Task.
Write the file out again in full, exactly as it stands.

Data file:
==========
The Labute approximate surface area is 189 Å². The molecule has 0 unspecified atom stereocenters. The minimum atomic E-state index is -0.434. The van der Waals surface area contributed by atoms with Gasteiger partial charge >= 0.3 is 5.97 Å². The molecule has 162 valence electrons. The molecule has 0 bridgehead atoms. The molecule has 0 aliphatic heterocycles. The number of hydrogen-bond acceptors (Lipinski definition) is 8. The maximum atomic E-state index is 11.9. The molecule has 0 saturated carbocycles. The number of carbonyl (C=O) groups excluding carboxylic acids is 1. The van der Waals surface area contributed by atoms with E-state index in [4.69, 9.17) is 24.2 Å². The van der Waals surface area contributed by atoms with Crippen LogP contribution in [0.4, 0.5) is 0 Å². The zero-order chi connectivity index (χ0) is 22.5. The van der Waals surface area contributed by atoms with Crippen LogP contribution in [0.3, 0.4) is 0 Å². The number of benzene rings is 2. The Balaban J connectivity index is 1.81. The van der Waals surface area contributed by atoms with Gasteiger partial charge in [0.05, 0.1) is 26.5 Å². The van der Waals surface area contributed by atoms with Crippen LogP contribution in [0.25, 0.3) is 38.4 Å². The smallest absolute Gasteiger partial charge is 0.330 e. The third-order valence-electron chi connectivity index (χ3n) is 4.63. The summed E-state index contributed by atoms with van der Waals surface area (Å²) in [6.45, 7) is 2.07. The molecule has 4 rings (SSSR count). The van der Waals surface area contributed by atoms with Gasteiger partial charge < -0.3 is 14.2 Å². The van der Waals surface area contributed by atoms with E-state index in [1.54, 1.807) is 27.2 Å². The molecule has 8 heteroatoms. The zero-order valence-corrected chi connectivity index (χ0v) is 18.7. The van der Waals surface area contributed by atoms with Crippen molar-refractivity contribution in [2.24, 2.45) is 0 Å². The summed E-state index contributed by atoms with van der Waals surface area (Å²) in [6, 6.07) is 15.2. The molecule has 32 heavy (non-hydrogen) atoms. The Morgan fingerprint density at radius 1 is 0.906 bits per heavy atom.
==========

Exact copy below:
The Labute approximate surface area is 189 Å². The molecule has 0 unspecified atom stereocenters. The minimum atomic E-state index is -0.434. The van der Waals surface area contributed by atoms with Gasteiger partial charge >= 0.3 is 5.97 Å². The molecule has 162 valence electrons. The molecule has 0 bridgehead atoms. The molecule has 0 aliphatic heterocycles. The number of hydrogen-bond acceptors (Lipinski definition) is 8. The maximum atomic E-state index is 11.9. The molecule has 0 saturated carbocycles. The number of carbonyl (C=O) groups excluding carboxylic acids is 1. The van der Waals surface area contributed by atoms with E-state index in [4.69, 9.17) is 24.2 Å². The van der Waals surface area contributed by atoms with Crippen LogP contribution in [0.4, 0.5) is 0 Å². The zero-order chi connectivity index (χ0) is 22.5. The van der Waals surface area contributed by atoms with Crippen LogP contribution in [0.3, 0.4) is 0 Å². The number of benzene rings is 2. The Balaban J connectivity index is 1.81. The van der Waals surface area contributed by atoms with Gasteiger partial charge in [0.05, 0.1) is 26.5 Å². The van der Waals surface area contributed by atoms with Crippen LogP contribution in [0.25, 0.3) is 38.4 Å². The smallest absolute Gasteiger partial charge is 0.330 e. The third-order valence-electron chi connectivity index (χ3n) is 4.63. The summed E-state index contributed by atoms with van der Waals surface area (Å²) in [6.45, 7) is 2.07. The molecule has 4 rings (SSSR count). The van der Waals surface area contributed by atoms with Gasteiger partial charge < -0.3 is 14.2 Å². The van der Waals surface area contributed by atoms with E-state index in [1.54, 1.807) is 27.2 Å². The molecule has 8 heteroatoms. The zero-order valence-corrected chi connectivity index (χ0v) is 18.7. The van der Waals surface area contributed by atoms with Crippen molar-refractivity contribution in [2.24, 2.45) is 0 Å². The summed E-state index contributed by atoms with van der Waals surface area (Å²) in [6, 6.07) is 15.2. The molecule has 32 heavy (non-hydrogen) atoms. The Morgan fingerprint density at radius 1 is 0.906 bits per heavy atom.